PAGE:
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Maine's Family Law Case Management System (And why you still need a lawyer)

By Edward A. Brown, Esquire

In July of 1997 Maine instituted a new system in the District Courts for handling any private case potentially involving child support. The system is designed to be of benefit for people without attorneys, and is also meant to keep family law cases on track and progressing towards a conclusion. The new system is not used in divorces where there are no children, with the surprising consequence that unrepresented parties without children may find the divorce process more difficult than similarly situated litigants who do have children.

The most significant aspect of the new system is that family law litigants will meet with a Case Management Officer (and with their attorneys, if attorneys are involved) in the courtroom within a few weeks after the case is filed. This Case Management Conference is automatically scheduled by the Court without the necessity of a request for hearing. After a general introduction of the proceedings to the litigants, and after having received an overview of the case, the presiding Case Management Officer (CMO) will enter an Order incorporating all of the agreements which the parties are able to reach at that time. In exigent circumstances, the CMO may decide to hear testimony and then enter interim Orders on contested issues (such as child support and parental contact). The object of this initial Case Management Conference is to stabilize the situation and make sure that both parties' rights are respected during the rest of the proceedings. You should leave the Case Management Conference with your next court date in hand, and a detailed Case Management Order regarding how the case is to proceed. You may, following your initial Case Management Conference, elect to have a Judge (as opposed to a CMO) handle the rest of the proceedings, and there are some issues which only a Judge (and not a CMO) may decide.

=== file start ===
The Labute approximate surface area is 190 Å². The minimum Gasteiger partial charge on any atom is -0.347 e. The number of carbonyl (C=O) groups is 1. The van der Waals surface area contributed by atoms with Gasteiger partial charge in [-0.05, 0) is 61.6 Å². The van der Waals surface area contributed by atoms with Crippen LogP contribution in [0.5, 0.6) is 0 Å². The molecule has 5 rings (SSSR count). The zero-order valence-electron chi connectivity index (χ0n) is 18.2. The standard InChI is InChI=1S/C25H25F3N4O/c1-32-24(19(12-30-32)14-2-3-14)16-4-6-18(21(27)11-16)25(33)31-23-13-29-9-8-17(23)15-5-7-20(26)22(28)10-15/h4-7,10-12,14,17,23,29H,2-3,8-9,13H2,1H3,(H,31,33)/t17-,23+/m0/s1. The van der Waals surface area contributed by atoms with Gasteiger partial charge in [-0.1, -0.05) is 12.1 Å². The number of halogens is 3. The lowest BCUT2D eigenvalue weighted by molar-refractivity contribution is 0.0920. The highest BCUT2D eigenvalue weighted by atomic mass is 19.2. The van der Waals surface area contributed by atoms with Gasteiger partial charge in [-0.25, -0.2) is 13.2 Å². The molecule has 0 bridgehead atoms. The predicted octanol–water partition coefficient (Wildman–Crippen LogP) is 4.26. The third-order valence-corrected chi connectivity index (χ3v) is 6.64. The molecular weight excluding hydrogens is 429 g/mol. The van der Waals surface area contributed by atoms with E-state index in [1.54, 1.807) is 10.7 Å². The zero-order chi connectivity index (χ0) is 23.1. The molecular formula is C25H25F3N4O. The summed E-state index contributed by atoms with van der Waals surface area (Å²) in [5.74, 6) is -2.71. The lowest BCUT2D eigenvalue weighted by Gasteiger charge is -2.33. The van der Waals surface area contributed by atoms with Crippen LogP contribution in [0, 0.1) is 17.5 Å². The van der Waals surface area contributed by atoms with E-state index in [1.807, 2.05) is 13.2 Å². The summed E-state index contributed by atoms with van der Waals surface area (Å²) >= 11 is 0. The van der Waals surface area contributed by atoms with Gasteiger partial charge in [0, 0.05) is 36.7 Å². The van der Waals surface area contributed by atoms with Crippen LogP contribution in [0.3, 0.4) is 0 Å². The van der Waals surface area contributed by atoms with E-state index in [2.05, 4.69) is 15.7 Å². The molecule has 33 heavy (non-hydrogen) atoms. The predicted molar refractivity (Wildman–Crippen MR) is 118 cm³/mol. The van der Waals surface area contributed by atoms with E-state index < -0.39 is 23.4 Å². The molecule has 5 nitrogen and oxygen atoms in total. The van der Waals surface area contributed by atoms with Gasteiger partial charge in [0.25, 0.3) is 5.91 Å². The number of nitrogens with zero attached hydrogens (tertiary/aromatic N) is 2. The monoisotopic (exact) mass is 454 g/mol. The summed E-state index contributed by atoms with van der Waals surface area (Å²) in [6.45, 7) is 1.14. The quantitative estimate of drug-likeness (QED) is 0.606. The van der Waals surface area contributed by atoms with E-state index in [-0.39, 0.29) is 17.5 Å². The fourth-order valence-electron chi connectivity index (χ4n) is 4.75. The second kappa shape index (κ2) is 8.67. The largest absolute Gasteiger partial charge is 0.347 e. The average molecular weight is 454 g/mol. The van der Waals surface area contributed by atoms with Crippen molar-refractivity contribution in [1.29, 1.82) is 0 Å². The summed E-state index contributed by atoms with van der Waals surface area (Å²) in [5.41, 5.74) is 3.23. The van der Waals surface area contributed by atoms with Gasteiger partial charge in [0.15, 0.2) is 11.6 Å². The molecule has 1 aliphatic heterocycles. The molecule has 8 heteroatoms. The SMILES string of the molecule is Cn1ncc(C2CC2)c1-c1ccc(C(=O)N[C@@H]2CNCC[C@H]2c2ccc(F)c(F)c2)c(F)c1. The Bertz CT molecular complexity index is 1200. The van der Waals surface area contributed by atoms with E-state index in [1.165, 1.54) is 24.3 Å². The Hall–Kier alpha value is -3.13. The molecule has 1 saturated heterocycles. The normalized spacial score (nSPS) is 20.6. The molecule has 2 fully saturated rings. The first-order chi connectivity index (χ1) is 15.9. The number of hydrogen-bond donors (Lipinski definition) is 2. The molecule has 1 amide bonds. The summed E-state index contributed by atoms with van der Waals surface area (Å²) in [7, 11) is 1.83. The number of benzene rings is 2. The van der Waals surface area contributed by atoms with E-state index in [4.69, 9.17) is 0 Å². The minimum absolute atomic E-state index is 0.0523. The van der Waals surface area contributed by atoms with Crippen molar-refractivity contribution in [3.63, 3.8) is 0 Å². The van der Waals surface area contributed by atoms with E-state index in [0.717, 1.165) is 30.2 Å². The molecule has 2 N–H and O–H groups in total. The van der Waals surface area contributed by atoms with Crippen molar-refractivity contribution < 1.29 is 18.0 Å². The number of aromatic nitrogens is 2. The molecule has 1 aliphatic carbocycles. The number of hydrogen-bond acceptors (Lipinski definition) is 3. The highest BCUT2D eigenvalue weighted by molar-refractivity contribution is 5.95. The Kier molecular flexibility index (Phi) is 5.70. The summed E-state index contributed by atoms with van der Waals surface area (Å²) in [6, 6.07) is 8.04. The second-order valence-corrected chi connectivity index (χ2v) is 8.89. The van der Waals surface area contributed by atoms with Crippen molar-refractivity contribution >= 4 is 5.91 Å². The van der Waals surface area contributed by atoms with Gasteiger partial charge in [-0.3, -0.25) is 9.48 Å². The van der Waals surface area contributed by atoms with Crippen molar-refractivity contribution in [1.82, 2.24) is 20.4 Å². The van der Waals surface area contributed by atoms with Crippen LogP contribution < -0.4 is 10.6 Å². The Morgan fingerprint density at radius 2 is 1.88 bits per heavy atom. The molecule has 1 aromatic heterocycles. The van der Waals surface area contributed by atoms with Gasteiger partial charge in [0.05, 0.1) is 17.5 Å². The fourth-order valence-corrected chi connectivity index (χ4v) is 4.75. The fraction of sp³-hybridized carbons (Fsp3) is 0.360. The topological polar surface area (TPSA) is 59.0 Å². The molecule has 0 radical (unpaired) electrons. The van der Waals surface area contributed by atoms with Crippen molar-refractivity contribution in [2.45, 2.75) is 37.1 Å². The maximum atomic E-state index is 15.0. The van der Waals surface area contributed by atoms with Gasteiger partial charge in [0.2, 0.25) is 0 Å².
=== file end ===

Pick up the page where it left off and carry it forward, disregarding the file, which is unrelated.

If you have a complex case (or a difficult ex-partner) you may have to return to Court several times before you can reach an agreement on all issues and/or have any contested issues decided by a Judge or CMO. If you reach an impasse to settlement, you will probably be required to attend mediation before the Court will agree to hear the contested issues and decide the case. (see "Mediation/Arbitration").

You should have an attorney if your case involves child custody issues or alimony, or disputes over business interests, real estate, pension or retirement benefits, or abuse. While this is not meant to be an exhaustive list and there may be many other "red flags" to indicate that you need a lawyer, it would be an unusual couple who could successfully negotiate the family law system without an attorney if any of these issues were involved.

It must be remembered that the process is inherently adversarial and complicated, and that there is no substitute for experience. If both parties have good attorneys they should be able to find and implement solutions which are acceptable for all concerned. Only an experienced attorney is going to be able to help you to analyze how the different aspects of your case impact upon each other, and what your choices may be.

With a general practice of law concentrating in matters concerning Divorce, Custody and Support. Mr. Brown is distinguished by his high level of personal service provided at reasonable costs to you. Aside from family law, his office handles a wide variety of litigation matters, including spousal torts, personal injury and sexual abuse claims as well as non litigation matters. Mr. Brown appears regularly in all local Courts, and is admitted to practice in both Maine and Massachusetts

He can be contacted by phone at 207-721-1010 or
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